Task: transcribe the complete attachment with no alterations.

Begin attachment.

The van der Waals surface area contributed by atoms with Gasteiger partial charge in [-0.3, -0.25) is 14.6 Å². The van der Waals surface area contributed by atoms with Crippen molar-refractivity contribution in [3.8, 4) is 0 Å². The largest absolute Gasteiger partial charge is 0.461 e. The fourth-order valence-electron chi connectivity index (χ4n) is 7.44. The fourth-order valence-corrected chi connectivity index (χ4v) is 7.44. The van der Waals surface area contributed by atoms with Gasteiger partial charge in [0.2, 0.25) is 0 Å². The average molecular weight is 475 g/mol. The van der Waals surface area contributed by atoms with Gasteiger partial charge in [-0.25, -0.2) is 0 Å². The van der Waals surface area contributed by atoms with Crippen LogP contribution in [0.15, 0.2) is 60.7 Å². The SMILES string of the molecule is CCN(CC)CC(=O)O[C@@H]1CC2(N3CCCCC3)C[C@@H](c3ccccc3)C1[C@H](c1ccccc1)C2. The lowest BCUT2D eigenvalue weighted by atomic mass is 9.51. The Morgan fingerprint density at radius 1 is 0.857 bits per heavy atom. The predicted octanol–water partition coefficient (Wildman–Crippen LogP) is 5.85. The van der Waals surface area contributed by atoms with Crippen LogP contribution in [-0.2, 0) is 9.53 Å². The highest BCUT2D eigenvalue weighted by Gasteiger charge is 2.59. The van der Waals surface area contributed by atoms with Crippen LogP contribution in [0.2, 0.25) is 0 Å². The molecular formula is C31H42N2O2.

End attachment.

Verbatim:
The van der Waals surface area contributed by atoms with Gasteiger partial charge in [-0.3, -0.25) is 14.6 Å². The van der Waals surface area contributed by atoms with Crippen molar-refractivity contribution in [3.8, 4) is 0 Å². The largest absolute Gasteiger partial charge is 0.461 e. The fourth-order valence-electron chi connectivity index (χ4n) is 7.44. The fourth-order valence-corrected chi connectivity index (χ4v) is 7.44. The van der Waals surface area contributed by atoms with Gasteiger partial charge in [0.2, 0.25) is 0 Å². The average molecular weight is 475 g/mol. The van der Waals surface area contributed by atoms with Gasteiger partial charge in [-0.25, -0.2) is 0 Å². The van der Waals surface area contributed by atoms with Crippen LogP contribution in [0.15, 0.2) is 60.7 Å². The SMILES string of the molecule is CCN(CC)CC(=O)O[C@@H]1CC2(N3CCCCC3)C[C@@H](c3ccccc3)C1[C@H](c1ccccc1)C2. The lowest BCUT2D eigenvalue weighted by atomic mass is 9.51. The Morgan fingerprint density at radius 1 is 0.857 bits per heavy atom. The predicted octanol–water partition coefficient (Wildman–Crippen LogP) is 5.85. The van der Waals surface area contributed by atoms with Crippen LogP contribution in [-0.2, 0) is 9.53 Å². The highest BCUT2D eigenvalue weighted by Gasteiger charge is 2.59. The van der Waals surface area contributed by atoms with Crippen LogP contribution in [0.2, 0.25) is 0 Å². The molecular formula is C31H42N2O2.